“The synergy between Purdue, Fibrtec and DuPont on this project demonstrates the power of public-private partnerships in fostering innovation and delivering novel solutions to real-world problems,” adds Michael Bogdanor, director of the Composites Design Studio in the Purdue Composites Manufacturing and Simulation Centre. “In this project, we focused on manufacturing informed performance, which is of critical importance in the design of composite components and structures. Phase I of this project was instructive in developing new simulation tools to be able to predict the behaviour of the RFF and FibrFlex technologies. This resulted in new methods to predict the behaviour of the material system in manufacturing as well as the ultimate performance of parts.”
“We are pleased by the outcomes of Phase I and look forward to continued development of these advanced carbon fibre composite materials,” concludes IACMI Chief Executive Office, John A. Hopkins. “Through the second phase of this project we will more fully characterise these novel carbon fibre thermoplastic prepreg forms and validate their use in moulding processes suitable for high-rate, cost-sensitive applications. This will showcase their suitability for large-scale deployment, especially in the automotive industry, which is an important part of our long-term goals to reduce energy use.”
This project offers a new CFRP manufacturing process when compared to the two other typically deployed processes which have significant drawbacks that limit their mainstream, high volume use in the automotive and aerospace industries. One mainstream current technique weaves dry carbon fibre tows into a fabric, layers the fabrics with thermoplastic resin films, and subsequently heats and compresses them into a well-consolidated composite. While this method is ultimately effective in creating a carbon fibre fabric, the process has several drawbacks. One drawback is that the carbon fibres often break during the weaving process, releasing short, conductive carbon fibre strands into the local environment. Therefore, the surrounding looms and equipment must be electrically isolated. Another drawback is the relatively slow speed which is associated with this traditional process. Creating carbon fibre composites through this weaving method is roughly one-third the speed of that required to make glass fibre-based fabrics.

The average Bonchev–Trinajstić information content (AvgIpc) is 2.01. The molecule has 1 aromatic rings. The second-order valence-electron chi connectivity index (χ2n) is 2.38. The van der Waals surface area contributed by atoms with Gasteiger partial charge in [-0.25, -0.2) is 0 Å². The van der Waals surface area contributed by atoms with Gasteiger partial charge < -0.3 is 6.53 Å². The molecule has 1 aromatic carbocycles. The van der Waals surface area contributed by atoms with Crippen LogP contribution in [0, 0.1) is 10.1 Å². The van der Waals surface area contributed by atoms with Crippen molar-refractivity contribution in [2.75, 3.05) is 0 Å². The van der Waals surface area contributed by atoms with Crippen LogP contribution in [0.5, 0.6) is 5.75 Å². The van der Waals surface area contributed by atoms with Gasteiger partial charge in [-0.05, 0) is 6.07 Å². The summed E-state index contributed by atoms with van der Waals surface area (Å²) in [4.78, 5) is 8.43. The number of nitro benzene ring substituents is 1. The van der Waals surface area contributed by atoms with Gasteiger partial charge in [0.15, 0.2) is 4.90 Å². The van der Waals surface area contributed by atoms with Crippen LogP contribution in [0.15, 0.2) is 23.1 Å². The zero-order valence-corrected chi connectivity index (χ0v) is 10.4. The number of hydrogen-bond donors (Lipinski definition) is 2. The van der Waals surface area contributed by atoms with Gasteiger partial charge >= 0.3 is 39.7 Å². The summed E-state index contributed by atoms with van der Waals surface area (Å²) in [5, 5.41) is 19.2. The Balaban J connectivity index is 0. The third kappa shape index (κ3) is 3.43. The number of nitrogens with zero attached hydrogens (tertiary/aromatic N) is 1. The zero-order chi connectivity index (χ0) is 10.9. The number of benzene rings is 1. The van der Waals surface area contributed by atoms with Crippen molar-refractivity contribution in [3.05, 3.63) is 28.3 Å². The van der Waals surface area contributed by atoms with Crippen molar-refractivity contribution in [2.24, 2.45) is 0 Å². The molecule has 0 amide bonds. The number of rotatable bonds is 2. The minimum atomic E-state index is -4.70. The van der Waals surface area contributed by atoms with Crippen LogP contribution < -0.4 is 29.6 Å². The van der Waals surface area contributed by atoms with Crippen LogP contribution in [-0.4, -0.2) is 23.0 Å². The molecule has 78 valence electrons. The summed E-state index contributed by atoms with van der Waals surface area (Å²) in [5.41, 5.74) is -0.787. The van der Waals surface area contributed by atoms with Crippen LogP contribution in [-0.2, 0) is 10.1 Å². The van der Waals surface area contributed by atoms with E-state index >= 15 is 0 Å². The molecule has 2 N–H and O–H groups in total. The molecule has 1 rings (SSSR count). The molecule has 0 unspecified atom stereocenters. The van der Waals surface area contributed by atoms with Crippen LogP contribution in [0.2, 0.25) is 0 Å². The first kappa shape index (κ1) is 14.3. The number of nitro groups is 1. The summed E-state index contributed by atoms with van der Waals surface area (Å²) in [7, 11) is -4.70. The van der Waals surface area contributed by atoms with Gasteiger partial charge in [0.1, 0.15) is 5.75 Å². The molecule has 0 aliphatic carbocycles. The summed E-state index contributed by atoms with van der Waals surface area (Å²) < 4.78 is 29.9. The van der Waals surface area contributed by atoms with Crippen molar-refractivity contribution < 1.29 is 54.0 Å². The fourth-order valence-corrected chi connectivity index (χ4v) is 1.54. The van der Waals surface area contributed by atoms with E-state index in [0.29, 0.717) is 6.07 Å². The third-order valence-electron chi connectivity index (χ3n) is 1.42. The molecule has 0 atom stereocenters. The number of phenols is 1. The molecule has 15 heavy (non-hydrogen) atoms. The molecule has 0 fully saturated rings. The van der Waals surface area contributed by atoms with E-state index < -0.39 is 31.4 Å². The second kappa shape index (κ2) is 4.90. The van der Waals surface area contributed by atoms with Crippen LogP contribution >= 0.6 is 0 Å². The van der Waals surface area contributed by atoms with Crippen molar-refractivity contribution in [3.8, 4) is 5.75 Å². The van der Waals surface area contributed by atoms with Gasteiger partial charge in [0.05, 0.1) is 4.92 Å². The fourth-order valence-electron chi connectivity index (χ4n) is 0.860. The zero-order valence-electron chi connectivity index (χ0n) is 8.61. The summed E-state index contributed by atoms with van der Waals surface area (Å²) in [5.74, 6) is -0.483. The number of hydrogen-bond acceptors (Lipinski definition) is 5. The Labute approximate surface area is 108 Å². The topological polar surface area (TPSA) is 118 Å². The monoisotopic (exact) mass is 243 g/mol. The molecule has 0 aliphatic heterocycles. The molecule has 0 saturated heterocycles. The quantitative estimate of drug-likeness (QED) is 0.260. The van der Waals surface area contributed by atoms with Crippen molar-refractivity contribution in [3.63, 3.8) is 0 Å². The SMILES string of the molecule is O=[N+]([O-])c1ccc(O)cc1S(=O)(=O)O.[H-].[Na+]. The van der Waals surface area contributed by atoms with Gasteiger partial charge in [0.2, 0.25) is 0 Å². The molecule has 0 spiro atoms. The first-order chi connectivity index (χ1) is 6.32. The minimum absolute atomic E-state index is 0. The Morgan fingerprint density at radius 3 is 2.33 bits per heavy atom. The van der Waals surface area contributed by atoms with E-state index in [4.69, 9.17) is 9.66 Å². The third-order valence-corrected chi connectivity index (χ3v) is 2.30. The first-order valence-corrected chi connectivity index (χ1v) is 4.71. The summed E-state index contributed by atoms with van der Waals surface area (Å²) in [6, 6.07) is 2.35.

A second typical technique is the impregnation and flattening of carbon fibre tows with a thermoplastic resin to make a low-void, fully consolidated composite tape. These tapes are then woven or placed and tacked to form a fabric, which is then rapidly consolidated into the final composite part. A major issue with this process is the handling of the UD tapes because they are stiff and brittle, and therefore can fracture when bent to tight radii at room temperature. This stiffness property makes fabric formation from tapes a slow and expensive process.
The conclusion of Phase I of the DuPont, Fibrtec project is said to validate the advancements that can be made in the carbon fibre composites production field, and reveals new opportunities for the application of carbon fibre composites into the automotive and aerospace industries as carbon fibre composites become easier and safer to produce making them more affordable, and viable for mass production.